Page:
Paternity Establishes A Child's Right To A Relationship And Support

Biologically speaking, every child has a father. But, not all children have a legal father, which can impact the rights and obligations for all parties involved. Upon the establishment of paternity, a child has the legal right to a relationship with the father, financial support and access to a father's medical history, and he or she may be eligible to receive certain medical, life insurance and other benefits.

The Landers Firm, PLC, in Memphis helps mothers and fathers establish or contest the legal paternity of a child. It is crucial to have an attorney assist you with the process. Although the explanation below makes the process seem simple, these cases can be highly complex due to nuances in the law and your individual situation.

Three Ways To Establish Paternity In Tennessee

There are three general ways to establish paternity in Tennessee: presumptively, voluntarily and involuntarily.

  • Presumptively: If a mother is married at the time of a child's birth or signed final divorce papers within 300 days of the birth, the husband is presumed to be the father. This is a rebuttable presumption, though, which means that any party can challenge the presumption with evidence that another man is the father of the child.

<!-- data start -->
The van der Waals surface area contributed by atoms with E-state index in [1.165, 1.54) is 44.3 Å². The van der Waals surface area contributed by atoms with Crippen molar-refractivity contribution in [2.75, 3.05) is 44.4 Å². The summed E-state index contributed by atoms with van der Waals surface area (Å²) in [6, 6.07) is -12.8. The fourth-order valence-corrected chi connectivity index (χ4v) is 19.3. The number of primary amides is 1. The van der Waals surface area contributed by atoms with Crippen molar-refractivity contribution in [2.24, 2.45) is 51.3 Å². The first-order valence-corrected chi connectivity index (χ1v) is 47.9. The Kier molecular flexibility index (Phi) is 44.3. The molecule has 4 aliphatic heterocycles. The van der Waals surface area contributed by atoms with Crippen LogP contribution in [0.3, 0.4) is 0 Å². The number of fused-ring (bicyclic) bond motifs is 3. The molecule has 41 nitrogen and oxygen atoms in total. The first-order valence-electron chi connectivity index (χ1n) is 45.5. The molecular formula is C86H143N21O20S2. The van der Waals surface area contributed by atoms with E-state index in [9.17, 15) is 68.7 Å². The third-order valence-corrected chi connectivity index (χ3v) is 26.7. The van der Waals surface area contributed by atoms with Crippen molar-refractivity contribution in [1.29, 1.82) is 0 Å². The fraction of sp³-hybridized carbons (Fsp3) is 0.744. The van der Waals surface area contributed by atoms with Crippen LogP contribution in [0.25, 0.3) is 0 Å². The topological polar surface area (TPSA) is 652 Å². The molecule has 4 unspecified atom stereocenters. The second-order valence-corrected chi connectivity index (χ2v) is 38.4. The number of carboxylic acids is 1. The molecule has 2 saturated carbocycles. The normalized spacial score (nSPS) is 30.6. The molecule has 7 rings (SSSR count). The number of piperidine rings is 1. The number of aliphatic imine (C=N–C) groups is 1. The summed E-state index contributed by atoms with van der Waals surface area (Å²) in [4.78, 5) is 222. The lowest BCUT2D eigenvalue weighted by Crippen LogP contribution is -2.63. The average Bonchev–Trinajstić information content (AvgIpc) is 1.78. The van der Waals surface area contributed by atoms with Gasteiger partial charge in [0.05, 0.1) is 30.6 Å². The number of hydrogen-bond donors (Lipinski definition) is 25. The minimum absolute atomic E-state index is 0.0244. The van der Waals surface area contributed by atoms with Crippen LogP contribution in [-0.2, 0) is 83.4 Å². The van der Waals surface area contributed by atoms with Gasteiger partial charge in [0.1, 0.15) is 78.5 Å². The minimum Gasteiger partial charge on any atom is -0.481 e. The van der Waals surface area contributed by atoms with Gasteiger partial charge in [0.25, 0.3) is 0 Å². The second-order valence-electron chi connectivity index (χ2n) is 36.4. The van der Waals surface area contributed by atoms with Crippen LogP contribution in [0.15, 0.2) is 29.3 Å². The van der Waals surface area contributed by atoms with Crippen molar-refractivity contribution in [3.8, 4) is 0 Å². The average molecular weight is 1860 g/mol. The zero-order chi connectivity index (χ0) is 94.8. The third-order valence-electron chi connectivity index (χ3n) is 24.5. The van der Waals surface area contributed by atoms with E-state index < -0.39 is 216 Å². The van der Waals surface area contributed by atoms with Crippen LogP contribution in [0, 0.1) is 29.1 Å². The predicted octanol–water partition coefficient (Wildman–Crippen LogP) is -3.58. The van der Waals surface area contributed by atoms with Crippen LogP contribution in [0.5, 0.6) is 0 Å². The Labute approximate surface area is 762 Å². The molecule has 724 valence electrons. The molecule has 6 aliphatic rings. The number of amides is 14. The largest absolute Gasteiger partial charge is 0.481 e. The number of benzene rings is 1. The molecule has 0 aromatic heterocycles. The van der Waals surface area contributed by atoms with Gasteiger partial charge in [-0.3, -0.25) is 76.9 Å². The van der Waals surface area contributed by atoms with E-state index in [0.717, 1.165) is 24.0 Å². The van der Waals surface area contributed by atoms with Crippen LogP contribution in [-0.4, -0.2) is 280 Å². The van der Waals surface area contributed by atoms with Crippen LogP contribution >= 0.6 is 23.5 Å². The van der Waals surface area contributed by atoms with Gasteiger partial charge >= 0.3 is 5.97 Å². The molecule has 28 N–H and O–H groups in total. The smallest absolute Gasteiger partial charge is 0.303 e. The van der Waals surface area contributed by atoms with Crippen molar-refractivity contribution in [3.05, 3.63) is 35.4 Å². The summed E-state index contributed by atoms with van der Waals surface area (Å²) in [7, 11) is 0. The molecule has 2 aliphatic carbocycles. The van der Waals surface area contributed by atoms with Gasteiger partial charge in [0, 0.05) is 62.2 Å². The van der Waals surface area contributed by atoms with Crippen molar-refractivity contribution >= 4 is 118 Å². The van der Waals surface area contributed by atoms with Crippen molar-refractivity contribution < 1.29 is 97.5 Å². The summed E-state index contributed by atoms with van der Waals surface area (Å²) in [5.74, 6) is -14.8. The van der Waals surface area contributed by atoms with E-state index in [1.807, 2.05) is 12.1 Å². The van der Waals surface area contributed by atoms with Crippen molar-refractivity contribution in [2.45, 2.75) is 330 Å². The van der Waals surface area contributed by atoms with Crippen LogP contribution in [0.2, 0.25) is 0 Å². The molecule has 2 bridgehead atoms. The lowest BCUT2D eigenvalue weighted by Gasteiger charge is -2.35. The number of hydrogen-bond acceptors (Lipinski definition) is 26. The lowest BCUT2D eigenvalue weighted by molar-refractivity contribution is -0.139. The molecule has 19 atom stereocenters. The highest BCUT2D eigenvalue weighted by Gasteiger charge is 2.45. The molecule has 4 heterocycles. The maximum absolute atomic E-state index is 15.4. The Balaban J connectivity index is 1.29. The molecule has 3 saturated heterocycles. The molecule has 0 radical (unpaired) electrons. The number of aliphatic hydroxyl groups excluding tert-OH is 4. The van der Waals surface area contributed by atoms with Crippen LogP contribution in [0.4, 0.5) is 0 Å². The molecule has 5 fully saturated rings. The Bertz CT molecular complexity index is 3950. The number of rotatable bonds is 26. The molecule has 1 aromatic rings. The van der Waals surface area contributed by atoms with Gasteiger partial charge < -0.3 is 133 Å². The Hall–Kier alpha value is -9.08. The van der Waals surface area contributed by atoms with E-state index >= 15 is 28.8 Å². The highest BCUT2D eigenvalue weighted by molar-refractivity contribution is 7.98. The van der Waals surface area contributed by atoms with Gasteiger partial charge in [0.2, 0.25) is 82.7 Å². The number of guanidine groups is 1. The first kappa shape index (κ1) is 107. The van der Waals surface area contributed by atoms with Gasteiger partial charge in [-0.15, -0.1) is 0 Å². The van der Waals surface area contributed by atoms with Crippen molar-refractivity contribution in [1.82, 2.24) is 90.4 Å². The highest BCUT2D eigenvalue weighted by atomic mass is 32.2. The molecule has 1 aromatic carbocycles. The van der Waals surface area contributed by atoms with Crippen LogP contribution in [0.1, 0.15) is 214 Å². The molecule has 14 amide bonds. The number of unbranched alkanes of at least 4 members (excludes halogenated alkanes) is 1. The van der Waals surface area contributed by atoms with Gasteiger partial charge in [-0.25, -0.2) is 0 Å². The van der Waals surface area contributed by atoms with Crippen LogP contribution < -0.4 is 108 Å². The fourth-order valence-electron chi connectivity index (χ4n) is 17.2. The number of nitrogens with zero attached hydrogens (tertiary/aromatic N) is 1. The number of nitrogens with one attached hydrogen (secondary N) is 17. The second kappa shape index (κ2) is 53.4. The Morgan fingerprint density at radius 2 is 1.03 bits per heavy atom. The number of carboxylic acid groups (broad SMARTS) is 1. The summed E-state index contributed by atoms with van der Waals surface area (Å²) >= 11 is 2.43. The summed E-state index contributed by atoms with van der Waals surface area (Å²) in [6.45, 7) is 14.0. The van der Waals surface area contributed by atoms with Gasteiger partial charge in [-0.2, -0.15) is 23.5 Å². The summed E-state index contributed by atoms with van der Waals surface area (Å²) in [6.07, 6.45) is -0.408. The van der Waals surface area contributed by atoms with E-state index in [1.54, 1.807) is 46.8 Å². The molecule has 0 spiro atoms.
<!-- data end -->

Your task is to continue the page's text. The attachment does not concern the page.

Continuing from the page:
• Voluntarily: If parents are not married, a father can sign a Voluntary Acknowledgement of Paternity (VAoP) at birth or after. Although a DNA test is not required by law for a VAoP to be valid, we still recommend it when parents wish to enforce the rights or obligations of shared parenting and support.
  • Involuntarily: These are situations in which one or more parties has contested the paternity of a child. Either the father, mother or child can submit a petition to the court to determine and establish paternity, in which case a DNA test is required.

Establish Or Contest Paternity Sooner Rather Than Later

Paternity is a time-sensitive matter. Parents may initially agree to no contact or support, but this is not a legally binding agreement. Your rights could be impacted years later by a parent who decides he or she wants to see the child or needs the financial support. And yes, one parent can collect unpaid child support years later, resulting in a payment of actual support and interest.

If you have questions about establishing paternity, fathers' rights or any other family law issue, we urge you to contact our lawyers immediately. You can reach them by calling our office in Memphis at 901-522-1010 or sending us your contact information.